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Old March 3, 2008, 11:35 AM   #26
Archie
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Join Date: May 26, 2000
Location: Hastings, Nebrasksa - the Heartland!
Posts: 2,083
Hello Psyfly

To answer the basic question you asked: Yes, you will get better if you practise properly.

A three inch pistol is not normally a target grade gun. But the accuracy potential between a three inch gun and a five inch gun are not as great as commonly believed. Much of this is a matter of reasonable expectations. For the record, a three inch pistol that will not reliably hit a 9 inch disk at 25 yards and probably at 50 yards is defective (excluding shooter inability.)

If I may, a couple of comments and observations:

The essence and primary skill in delivering any shot on any target - bullseye, ground squirrel, moose or armed attacker - is sight picture and trigger control. Obviously, the margin of error is greater when the target is large and up close, but there are limits of error in all circumstances. As you so correctly said
Quote:
... I am not comfortable ... in real-time SD if I can't hit anything under ideal conditions.
You got that right, pard. I've read too many reports of gunfights at less than powderburn range with less than a one-in-three hit ratio.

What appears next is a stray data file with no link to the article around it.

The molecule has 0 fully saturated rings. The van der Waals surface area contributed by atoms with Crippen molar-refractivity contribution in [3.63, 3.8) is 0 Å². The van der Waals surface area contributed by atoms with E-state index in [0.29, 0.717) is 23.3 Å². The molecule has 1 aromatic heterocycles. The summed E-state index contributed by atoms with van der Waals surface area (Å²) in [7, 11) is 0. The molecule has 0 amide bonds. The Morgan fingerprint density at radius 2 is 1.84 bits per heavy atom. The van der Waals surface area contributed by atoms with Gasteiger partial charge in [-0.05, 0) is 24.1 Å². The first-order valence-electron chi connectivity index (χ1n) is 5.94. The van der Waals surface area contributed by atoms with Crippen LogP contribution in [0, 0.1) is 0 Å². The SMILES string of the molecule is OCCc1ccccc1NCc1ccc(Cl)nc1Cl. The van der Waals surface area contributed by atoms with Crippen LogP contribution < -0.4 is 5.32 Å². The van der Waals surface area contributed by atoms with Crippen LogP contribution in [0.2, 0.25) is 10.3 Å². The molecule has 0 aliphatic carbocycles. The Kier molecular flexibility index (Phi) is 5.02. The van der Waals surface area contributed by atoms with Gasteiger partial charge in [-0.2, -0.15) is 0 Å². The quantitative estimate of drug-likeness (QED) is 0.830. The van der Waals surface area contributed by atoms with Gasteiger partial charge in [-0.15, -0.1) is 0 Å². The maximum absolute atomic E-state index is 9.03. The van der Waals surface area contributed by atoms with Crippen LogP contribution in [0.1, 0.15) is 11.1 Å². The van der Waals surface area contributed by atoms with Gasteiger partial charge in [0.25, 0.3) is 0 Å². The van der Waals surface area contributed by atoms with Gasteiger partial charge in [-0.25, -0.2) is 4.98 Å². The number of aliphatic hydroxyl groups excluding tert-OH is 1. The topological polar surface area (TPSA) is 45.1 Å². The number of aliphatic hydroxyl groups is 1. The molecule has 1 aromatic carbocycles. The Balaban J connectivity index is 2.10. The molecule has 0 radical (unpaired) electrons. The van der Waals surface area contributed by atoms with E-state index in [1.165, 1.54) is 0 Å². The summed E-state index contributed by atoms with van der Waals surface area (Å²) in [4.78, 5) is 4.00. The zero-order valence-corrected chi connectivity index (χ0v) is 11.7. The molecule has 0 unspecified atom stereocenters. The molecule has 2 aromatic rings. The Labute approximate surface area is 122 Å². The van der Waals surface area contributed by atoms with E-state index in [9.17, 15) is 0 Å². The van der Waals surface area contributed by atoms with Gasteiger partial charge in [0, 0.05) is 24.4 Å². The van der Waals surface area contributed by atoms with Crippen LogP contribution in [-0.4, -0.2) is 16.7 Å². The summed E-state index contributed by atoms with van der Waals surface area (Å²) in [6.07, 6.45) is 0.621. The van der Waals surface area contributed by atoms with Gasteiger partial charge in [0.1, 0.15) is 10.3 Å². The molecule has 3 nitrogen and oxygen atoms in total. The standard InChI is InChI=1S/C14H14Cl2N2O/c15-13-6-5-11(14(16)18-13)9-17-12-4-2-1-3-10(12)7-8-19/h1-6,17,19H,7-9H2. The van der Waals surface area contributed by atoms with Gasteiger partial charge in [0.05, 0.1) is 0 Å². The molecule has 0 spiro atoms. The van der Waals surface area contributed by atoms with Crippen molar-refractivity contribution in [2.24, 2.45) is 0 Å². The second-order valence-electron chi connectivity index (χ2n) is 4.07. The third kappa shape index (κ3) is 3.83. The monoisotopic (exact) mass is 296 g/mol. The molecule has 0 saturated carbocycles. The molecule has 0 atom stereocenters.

I've done all kinds of shooting in my life, pretty much everything from bullseye to IPSC to silouette. I've carried a gun for a living for many years now. I've never shot anyone, but I've taken several guns and knives away from people. Knowing you can make the hit under any circumstance is a big advantage. Bad guys pick up on that.

By the way, I'm now 58 years old. I'm a bit overweight and my knees, while still servicable, are going out on me. I like 'action shooting', but I can't do the running, jumping and sliding under limbo sticks so beloved of that 'sport'. So I do understand your position regarding violent excercise. I still shoot bullseye, and I shoot a monthly International Centerfire match; part of that match demands a fairly precise shot fired within three seconds (to obrain sight picture and shoot) - thirty times. It's good practise for this sort of thing.

And the idea of
Quote:
...draw your weapon and shoot. Miss or not, just shoot.
is great. Unless you have to explain where your missed rounds went. Like in a self-defense shooting.

Lord protect us all from 'supressive fire'.
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Old March 4, 2008, 11:36 AM   #27
foghornl
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Join Date: March 18, 2002
Location: Ohio
Posts: 1,355
With proper practice, yes you WILL get better.

A while back (pre-9-11-01) I had not done much handgun shooting in SEVERAL years. Bought a Ruger KP-90 [4" .45ACP] and I was grossly surprised in how much my handgun skills had diminished.

After about 2,000 rounds over many range sessions, my targets began to resemble groups insted of shotgun patterns.
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